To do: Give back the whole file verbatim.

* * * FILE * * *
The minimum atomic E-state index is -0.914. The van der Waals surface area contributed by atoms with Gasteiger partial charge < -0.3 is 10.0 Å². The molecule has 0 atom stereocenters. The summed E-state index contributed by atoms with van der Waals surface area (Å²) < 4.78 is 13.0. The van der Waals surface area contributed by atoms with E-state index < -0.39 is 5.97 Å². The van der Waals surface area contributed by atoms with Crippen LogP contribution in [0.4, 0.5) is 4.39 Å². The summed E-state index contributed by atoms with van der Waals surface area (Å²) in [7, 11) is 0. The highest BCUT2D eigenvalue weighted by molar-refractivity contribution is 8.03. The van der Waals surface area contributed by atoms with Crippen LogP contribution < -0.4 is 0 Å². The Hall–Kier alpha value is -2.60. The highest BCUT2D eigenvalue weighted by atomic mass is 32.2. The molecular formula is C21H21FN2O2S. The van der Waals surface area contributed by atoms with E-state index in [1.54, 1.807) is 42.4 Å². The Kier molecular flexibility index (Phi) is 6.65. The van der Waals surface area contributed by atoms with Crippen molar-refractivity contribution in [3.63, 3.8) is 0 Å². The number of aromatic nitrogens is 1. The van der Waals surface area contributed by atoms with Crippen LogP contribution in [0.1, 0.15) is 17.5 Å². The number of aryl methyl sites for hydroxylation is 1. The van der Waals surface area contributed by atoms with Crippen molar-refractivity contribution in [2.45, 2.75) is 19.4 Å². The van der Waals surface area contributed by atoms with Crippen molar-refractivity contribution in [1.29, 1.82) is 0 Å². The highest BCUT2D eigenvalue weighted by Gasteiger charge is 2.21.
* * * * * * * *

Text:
The minimum atomic E-state index is -0.914. The van der Waals surface area contributed by atoms with Gasteiger partial charge < -0.3 is 10.0 Å². The molecule has 0 atom stereocenters. The summed E-state index contributed by atoms with van der Waals surface area (Å²) < 4.78 is 13.0. The van der Waals surface area contributed by atoms with E-state index < -0.39 is 5.97 Å². The van der Waals surface area contributed by atoms with Crippen LogP contribution in [0.4, 0.5) is 4.39 Å². The summed E-state index contributed by atoms with van der Waals surface area (Å²) in [7, 11) is 0. The highest BCUT2D eigenvalue weighted by molar-refractivity contribution is 8.03. The van der Waals surface area contributed by atoms with Crippen LogP contribution < -0.4 is 0 Å². The Hall–Kier alpha value is -2.60. The highest BCUT2D eigenvalue weighted by atomic mass is 32.2. The molecular formula is C21H21FN2O2S. The van der Waals surface area contributed by atoms with E-state index in [1.54, 1.807) is 42.4 Å². The Kier molecular flexibility index (Phi) is 6.65. The van der Waals surface area contributed by atoms with Crippen molar-refractivity contribution in [3.63, 3.8) is 0 Å². The number of aromatic nitrogens is 1. The van der Waals surface area contributed by atoms with Crippen LogP contribution in [0.1, 0.15) is 17.5 Å². The number of aryl methyl sites for hydroxylation is 1. The van der Waals surface area contributed by atoms with Crippen molar-refractivity contribution in [2.45, 2.75) is 19.4 Å². The van der Waals surface area contributed by atoms with Crippen molar-refractivity contribution in [1.29, 1.82) is 0 Å². The highest BCUT2D eigenvalue weighted by Gasteiger charge is 2.21.